Washington — After 34 days of protest and 20 days of negotiations, Howard University students and the school’s administration reached an agreement to end the students’ protest regarding student housing and other demands and to end students’ occupation of the Armour J. Blackburn University Center.
Neither the students nor the administration would discuss the details of the agreement. They would not say whether the administration had met the students’ demands to improve housing conditions, for an open forum between students and the president and the students’ demand that students, alumni and faculty be reinstated to the university’s board of trustees.
“While the speciﬁc terms of the agreement are conﬁdential, it can be said without any hesitation that the students courageously journeyed on a path toward greater University accountability, transparency, and public safety” said the student’s attorney, Donald Temple, in a press release Monday, In a video statement on the university’s YouTube channel, university President Dr. Wayne A. I. Frederick also did not address details of the agreement.
He criticized the students’ protest, which he said made the university unsafe, but he did briefly address the students’ housing concerns.
“Even one issue in even one of our resident halls is one too many,” Frederick said, "and we will continue to remain vigilant in our pledge to maintain safe and best in class housing.”
The sit-in began Oct. 12 after members of the Live Movement, a national student coalition for historically black colleges and universities, and other student organizations occupied the Blackburn Center to protest living conditions in residential halls with reports of mold exposure, rodents and flooding.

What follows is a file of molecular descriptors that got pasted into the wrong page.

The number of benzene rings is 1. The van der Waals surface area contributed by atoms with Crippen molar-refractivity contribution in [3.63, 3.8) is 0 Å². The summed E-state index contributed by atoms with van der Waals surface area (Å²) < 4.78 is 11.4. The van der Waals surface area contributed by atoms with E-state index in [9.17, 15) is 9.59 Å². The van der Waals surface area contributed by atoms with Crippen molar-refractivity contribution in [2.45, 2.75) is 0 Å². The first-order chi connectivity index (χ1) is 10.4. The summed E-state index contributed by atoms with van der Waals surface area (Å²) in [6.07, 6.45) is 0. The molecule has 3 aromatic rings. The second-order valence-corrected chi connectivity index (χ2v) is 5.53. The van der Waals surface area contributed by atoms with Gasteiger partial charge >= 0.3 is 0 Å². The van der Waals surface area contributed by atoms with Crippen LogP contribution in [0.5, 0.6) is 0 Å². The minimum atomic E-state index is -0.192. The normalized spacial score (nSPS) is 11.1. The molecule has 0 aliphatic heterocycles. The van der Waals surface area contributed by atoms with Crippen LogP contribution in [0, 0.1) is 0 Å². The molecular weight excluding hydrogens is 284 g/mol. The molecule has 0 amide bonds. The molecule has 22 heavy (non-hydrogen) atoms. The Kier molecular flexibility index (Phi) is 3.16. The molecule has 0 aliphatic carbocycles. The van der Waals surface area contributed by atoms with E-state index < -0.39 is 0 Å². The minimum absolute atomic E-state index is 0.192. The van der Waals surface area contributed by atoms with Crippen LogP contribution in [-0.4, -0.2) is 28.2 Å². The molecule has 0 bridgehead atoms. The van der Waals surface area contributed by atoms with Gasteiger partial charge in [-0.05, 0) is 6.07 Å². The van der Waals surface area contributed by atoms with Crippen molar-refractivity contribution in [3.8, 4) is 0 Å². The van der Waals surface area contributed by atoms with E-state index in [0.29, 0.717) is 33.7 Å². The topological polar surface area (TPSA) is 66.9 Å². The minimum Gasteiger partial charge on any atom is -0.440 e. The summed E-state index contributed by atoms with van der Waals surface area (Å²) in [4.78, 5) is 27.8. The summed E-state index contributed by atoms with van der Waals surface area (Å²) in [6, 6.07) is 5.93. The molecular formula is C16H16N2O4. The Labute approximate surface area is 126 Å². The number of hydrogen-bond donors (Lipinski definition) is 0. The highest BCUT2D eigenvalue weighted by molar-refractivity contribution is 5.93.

Dozens of students, as well as a small number of faculty and alumni, slept outside of the student center. They issued four demands: an in-person town hall meeting with students and the university president, the reinstatement of all afﬁliate student, faculty and alumni to the board of trustees, a meeting with university leaders about a plan to remedy all housing issues and academic and legal immunity for all protestors involved.
In his annual State of the University address, Frederick acknowledged the housing issue, noting that mold had been found in 41 rooms but maintained that the university’s administration was diligent in managing those issues.
The protest received widespread news coverage, with reports in the Washington Post, the New York Times, CNN, and scores of Black newspapers and network television stations.
U.S. representatives Cori Bush and Ayanna Presley and civil rights activist the Rev. Jesse Jackson visited Blackburn in support of the students.
Live Movement member Tyler Davis said that despite their agreement with the university, the organization has more work to do.
“This is only one battle,” Davis said. “Everyone not only understands that but accepts that as their responsibility to continue fighting for the Howard University students.” Greg Baer
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